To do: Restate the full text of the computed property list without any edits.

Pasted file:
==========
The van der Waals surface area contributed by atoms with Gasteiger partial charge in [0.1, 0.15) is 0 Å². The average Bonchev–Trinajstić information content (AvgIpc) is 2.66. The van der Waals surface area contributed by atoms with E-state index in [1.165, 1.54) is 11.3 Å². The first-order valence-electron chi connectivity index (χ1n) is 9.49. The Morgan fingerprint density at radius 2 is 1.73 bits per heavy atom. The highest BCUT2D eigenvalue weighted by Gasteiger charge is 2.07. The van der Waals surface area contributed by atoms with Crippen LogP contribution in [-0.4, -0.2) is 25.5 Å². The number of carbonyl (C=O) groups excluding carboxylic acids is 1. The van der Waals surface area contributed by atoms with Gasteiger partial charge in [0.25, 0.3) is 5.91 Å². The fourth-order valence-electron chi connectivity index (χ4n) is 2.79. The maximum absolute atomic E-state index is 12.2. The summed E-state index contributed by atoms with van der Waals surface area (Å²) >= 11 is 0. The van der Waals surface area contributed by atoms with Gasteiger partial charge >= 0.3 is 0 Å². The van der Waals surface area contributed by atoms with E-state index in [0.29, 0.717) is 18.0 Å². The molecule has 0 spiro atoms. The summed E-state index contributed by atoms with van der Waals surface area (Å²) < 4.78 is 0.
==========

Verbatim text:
The van der Waals surface area contributed by atoms with Gasteiger partial charge in [0.1, 0.15) is 0 Å². The average Bonchev–Trinajstić information content (AvgIpc) is 2.66. The van der Waals surface area contributed by atoms with E-state index in [1.165, 1.54) is 11.3 Å². The first-order valence-electron chi connectivity index (χ1n) is 9.49. The Morgan fingerprint density at radius 2 is 1.73 bits per heavy atom. The highest BCUT2D eigenvalue weighted by Gasteiger charge is 2.07. The van der Waals surface area contributed by atoms with Crippen LogP contribution in [-0.4, -0.2) is 25.5 Å². The number of carbonyl (C=O) groups excluding carboxylic acids is 1. The van der Waals surface area contributed by atoms with Gasteiger partial charge in [0.25, 0.3) is 5.91 Å². The fourth-order valence-electron chi connectivity index (χ4n) is 2.79. The maximum absolute atomic E-state index is 12.2. The summed E-state index contributed by atoms with van der Waals surface area (Å²) >= 11 is 0. The van der Waals surface area contributed by atoms with Gasteiger partial charge >= 0.3 is 0 Å². The van der Waals surface area contributed by atoms with E-state index in [0.29, 0.717) is 18.0 Å². The molecule has 0 spiro atoms. The summed E-state index contributed by atoms with van der Waals surface area (Å²) < 4.78 is 0.